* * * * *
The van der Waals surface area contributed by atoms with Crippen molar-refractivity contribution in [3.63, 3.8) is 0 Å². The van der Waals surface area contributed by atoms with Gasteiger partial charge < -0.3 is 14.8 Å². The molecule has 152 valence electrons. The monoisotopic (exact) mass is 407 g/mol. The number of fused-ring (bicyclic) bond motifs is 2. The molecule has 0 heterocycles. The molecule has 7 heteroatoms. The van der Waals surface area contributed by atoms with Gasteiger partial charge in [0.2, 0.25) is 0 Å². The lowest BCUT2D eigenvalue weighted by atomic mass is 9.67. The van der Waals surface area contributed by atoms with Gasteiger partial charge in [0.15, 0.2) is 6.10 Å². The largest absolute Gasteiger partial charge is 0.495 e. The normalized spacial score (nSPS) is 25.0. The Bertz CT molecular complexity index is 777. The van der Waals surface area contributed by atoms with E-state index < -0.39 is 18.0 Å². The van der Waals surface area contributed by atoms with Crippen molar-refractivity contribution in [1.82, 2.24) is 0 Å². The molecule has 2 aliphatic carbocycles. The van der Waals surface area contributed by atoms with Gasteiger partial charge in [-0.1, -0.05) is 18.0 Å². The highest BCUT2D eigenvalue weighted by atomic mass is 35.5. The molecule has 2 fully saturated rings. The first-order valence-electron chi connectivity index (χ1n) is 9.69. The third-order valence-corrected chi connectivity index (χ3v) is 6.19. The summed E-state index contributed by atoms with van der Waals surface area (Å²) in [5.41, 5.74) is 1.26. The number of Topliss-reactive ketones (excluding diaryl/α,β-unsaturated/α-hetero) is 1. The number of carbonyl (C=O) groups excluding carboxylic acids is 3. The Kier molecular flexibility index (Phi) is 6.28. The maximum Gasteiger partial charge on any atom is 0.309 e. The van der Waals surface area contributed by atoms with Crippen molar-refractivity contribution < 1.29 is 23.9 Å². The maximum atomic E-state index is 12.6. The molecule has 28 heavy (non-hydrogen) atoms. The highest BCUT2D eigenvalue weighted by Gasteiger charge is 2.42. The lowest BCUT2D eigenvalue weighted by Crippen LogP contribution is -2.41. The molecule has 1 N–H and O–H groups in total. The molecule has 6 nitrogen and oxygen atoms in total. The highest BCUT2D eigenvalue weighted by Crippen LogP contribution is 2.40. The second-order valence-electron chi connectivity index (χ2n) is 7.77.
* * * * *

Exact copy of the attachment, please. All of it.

The van der Waals surface area contributed by atoms with Crippen molar-refractivity contribution in [3.63, 3.8) is 0 Å². The van der Waals surface area contributed by atoms with Gasteiger partial charge < -0.3 is 14.8 Å². The molecule has 152 valence electrons. The monoisotopic (exact) mass is 407 g/mol. The number of fused-ring (bicyclic) bond motifs is 2. The molecule has 0 heterocycles. The molecule has 7 heteroatoms. The van der Waals surface area contributed by atoms with Gasteiger partial charge in [0.2, 0.25) is 0 Å². The lowest BCUT2D eigenvalue weighted by atomic mass is 9.67. The van der Waals surface area contributed by atoms with Gasteiger partial charge in [0.15, 0.2) is 6.10 Å². The largest absolute Gasteiger partial charge is 0.495 e. The normalized spacial score (nSPS) is 25.0. The Bertz CT molecular complexity index is 777. The van der Waals surface area contributed by atoms with E-state index < -0.39 is 18.0 Å². The van der Waals surface area contributed by atoms with Crippen molar-refractivity contribution in [1.82, 2.24) is 0 Å². The molecule has 2 aliphatic carbocycles. The van der Waals surface area contributed by atoms with Gasteiger partial charge in [-0.1, -0.05) is 18.0 Å². The highest BCUT2D eigenvalue weighted by atomic mass is 35.5. The molecule has 2 fully saturated rings. The first-order valence-electron chi connectivity index (χ1n) is 9.69. The third-order valence-corrected chi connectivity index (χ3v) is 6.19. The summed E-state index contributed by atoms with van der Waals surface area (Å²) in [5.41, 5.74) is 1.26. The number of Topliss-reactive ketones (excluding diaryl/α,β-unsaturated/α-hetero) is 1. The number of carbonyl (C=O) groups excluding carboxylic acids is 3. The Kier molecular flexibility index (Phi) is 6.28. The maximum Gasteiger partial charge on any atom is 0.309 e. The van der Waals surface area contributed by atoms with Crippen molar-refractivity contribution < 1.29 is 23.9 Å². The maximum atomic E-state index is 12.6. The molecule has 28 heavy (non-hydrogen) atoms. The highest BCUT2D eigenvalue weighted by Gasteiger charge is 2.42. The lowest BCUT2D eigenvalue weighted by Crippen LogP contribution is -2.41. The molecule has 1 N–H and O–H groups in total. The molecule has 6 nitrogen and oxygen atoms in total. The highest BCUT2D eigenvalue weighted by Crippen LogP contribution is 2.40. The second-order valence-electron chi connectivity index (χ2n) is 7.77.